Center for Coastal Physical Oceanography & Institute for Coastal Adaptation and Resilience

Spring 2020 Seminar Series


University of California Santa Cruz

Monday, February 10, 2020
3:30 PM
Conference Center, Innovation Research Building II
4211 Monarch Way, Norfolk, VA 23508


Our basic knowledge about the structure and functioning of marine ecosystems was developed during the 20th century, a time when many populations of large marine predators had been or were being decimated by commercial exploitation, competition with fisheries, and pollution, among many other factors. As a result, these species have been historically considered of little relevance to studies of marine ecology and oceanography, and, consequently, we have a limited understanding of their roles in marine biogeochemical cycles, transfer of biomass, patterns of biological productivity, and nutrient fluxes. Today, however, we are witnessing the recovery of some populations of air-breathing marine predators (some of them reaching pre-exploitation levels), while others remain at critically low levels or face extinction. This disparity poses a two-fold challenge to the scientific community. On the one hand, because of their high metabolic demands, biomass, and consumption rates, these species have the potential to control the trophodynamics of entire marine ecosystems and can serve as indicators or sentinels of their status and health. On the other hand, in order for us to implement effective conservation measures to protect these species, we need to understand how they operate at the individual and population levels, and the mechanisms they rely on to cope with fluctuations in their environment. This seminar will show how, by understanding the rold of air-breathing marine predators within their ecosystems and their ability to cope with environmental variability, we can use these species to inform us about the past, present, and future of marine ecosystem health, resilience, and management.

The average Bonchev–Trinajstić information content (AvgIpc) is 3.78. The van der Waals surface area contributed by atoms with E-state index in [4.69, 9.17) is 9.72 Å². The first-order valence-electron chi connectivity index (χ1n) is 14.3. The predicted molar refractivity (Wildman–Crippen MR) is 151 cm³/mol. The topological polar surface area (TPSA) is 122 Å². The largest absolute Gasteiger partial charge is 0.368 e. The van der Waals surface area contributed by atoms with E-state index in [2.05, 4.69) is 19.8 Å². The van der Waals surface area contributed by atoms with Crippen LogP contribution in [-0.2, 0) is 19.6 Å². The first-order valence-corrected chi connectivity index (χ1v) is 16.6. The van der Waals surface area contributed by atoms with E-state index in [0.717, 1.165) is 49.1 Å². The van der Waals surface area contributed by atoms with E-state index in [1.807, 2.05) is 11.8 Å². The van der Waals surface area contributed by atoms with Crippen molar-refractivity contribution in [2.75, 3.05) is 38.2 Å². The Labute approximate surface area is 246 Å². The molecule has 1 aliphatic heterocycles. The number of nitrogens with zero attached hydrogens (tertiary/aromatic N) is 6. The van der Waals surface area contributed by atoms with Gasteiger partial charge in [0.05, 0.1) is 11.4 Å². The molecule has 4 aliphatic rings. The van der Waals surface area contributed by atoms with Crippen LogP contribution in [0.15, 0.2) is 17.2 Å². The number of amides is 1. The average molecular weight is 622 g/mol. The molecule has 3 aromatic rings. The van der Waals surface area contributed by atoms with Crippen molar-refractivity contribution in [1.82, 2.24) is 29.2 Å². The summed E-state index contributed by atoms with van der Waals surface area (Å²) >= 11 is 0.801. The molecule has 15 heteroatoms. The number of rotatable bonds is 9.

Dr. Hückstädt is an Assistant Researcher at the Institute of Marine Sciences at the University of California Santa Cruz. His research is motivated by his interest in understanding the role that large predators, particularly marine mammals, play in marine ecosystems, especially in those areas more susceptible to human-induced climatic change, such as high latitude and polar marine systems. To help answer these questions, he uses Biologging technologies and Stable Isotope Analyses, in order to understand the at-sea behavior of marine top predators.

Reception before seminar at 3:00 PM

Old Dominion University Homepage CCPO
Innovation Research Park Building I
4111 Monarch Way, 3rd Floor
Old Dominion University
Norfolk, VA 23508
CCPO Homepage

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